Enchanted Forest Raises Bigger Questions

Mayor's office questioning how permitting process really works.

The scariest thing for council lurking in the Enchanted Forest may not be the annual Halloween attraction.
The scariest thing for council lurking in the Enchanted Forest may not be the annual Halloween attraction. (Photo by Richard Whittaker)

Following on from today's coverage of the Enchanted Forest, the mayor's chief of staff Rich Bailey is asking people to try to calm down while the potential closure gets figured out.

"This doesn't need to be adversarial," said Bailey. He asked that people stop demanding council over-rule the Public Assembly Code Enforcement (PACE) group because, not only can council not get involved in enforcement, but for them to ignore the code violations, "Council needs to turn a blind eye, and we're not going to do that."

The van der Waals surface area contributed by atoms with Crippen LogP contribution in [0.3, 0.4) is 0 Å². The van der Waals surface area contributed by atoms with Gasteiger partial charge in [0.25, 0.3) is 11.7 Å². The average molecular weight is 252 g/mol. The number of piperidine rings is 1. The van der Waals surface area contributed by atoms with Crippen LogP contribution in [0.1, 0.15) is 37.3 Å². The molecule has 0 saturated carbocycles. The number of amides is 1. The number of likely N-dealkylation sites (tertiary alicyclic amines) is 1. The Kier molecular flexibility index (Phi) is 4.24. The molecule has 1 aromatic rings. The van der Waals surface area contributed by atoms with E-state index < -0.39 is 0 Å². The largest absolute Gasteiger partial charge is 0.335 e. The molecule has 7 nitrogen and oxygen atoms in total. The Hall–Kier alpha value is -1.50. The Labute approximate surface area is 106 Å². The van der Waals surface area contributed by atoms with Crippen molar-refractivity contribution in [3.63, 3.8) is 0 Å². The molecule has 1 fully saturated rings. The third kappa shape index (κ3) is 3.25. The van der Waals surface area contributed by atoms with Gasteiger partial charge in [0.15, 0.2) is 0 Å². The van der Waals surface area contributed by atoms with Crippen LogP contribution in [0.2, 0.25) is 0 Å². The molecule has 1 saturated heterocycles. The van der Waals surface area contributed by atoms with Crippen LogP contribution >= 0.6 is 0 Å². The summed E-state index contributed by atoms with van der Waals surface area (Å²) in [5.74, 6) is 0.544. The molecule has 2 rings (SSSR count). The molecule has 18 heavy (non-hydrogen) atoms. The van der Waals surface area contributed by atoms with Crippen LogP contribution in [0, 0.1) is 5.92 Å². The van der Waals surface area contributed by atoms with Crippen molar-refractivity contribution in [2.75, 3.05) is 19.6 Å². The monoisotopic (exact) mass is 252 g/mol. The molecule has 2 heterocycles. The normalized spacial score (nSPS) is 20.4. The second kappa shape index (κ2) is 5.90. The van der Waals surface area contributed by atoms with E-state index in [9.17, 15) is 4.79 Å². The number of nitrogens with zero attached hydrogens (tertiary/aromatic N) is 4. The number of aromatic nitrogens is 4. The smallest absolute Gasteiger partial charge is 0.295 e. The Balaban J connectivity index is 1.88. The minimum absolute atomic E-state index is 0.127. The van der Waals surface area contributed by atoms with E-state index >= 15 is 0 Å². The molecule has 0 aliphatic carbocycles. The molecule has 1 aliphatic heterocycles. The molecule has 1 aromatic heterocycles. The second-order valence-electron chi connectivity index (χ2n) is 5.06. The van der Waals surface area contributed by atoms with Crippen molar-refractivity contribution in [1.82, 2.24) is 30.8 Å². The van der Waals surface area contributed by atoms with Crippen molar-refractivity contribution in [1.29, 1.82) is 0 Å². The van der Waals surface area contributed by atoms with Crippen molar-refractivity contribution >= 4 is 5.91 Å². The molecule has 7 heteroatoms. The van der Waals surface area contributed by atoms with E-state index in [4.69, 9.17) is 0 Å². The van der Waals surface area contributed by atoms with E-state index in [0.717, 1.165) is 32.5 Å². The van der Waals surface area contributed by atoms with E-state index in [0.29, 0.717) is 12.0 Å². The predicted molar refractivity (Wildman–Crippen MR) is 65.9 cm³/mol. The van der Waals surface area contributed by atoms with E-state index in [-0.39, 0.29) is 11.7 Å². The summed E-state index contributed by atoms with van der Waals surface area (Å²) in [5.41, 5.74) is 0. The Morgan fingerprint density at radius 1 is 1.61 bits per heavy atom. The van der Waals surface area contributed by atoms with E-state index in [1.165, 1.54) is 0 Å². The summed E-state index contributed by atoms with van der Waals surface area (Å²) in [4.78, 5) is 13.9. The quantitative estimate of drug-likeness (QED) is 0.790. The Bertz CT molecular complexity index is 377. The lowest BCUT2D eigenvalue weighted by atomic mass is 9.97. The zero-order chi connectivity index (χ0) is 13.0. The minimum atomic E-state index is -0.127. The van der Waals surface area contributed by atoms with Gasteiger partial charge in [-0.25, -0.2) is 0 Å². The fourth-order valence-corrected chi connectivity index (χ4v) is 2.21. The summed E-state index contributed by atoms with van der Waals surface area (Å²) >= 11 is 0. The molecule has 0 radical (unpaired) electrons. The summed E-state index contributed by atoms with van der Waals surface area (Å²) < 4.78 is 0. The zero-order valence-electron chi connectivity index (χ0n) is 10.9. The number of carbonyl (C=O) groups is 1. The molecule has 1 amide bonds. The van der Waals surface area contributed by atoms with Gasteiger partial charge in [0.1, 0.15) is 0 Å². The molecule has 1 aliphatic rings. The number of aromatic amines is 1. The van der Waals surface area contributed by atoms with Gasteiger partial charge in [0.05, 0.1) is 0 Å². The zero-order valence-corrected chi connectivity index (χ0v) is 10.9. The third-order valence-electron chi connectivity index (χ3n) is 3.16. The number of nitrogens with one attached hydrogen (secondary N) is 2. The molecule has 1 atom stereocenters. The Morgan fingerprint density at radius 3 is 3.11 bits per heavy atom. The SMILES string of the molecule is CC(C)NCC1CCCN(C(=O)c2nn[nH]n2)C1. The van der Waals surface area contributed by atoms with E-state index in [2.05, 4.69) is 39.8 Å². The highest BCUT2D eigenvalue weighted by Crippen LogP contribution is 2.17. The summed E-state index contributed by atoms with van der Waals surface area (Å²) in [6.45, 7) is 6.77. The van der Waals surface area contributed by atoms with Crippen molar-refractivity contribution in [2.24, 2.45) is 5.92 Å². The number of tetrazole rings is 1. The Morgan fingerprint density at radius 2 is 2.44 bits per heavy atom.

But Bailey's bigger question is how all these violations could have built up without city staff and PACE noticing, and with regular re-granting of the site's temporary use permit (which made owner Albert DeLoach think he was operating completely legally.) It's not like the forest was working covertly or under the radar. So, according to Bailey, this is starting to raise some questions about how permits are given, how the re-application process works, and whether the city needs to take a more pro-active, advisory role, rather than waiting for there to be a complaint or (even more direly) a serious accident?

"I have to ask staff, well, what exactly does a temporary permit allow?" said Bailey. "Perhaps the city has to work out a way to make sure temporary means temporary."

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KEYWORDS FOR THIS POST

City Council, Enchanted Forest, Public Assembly Code Enforcement, Rich Bailey

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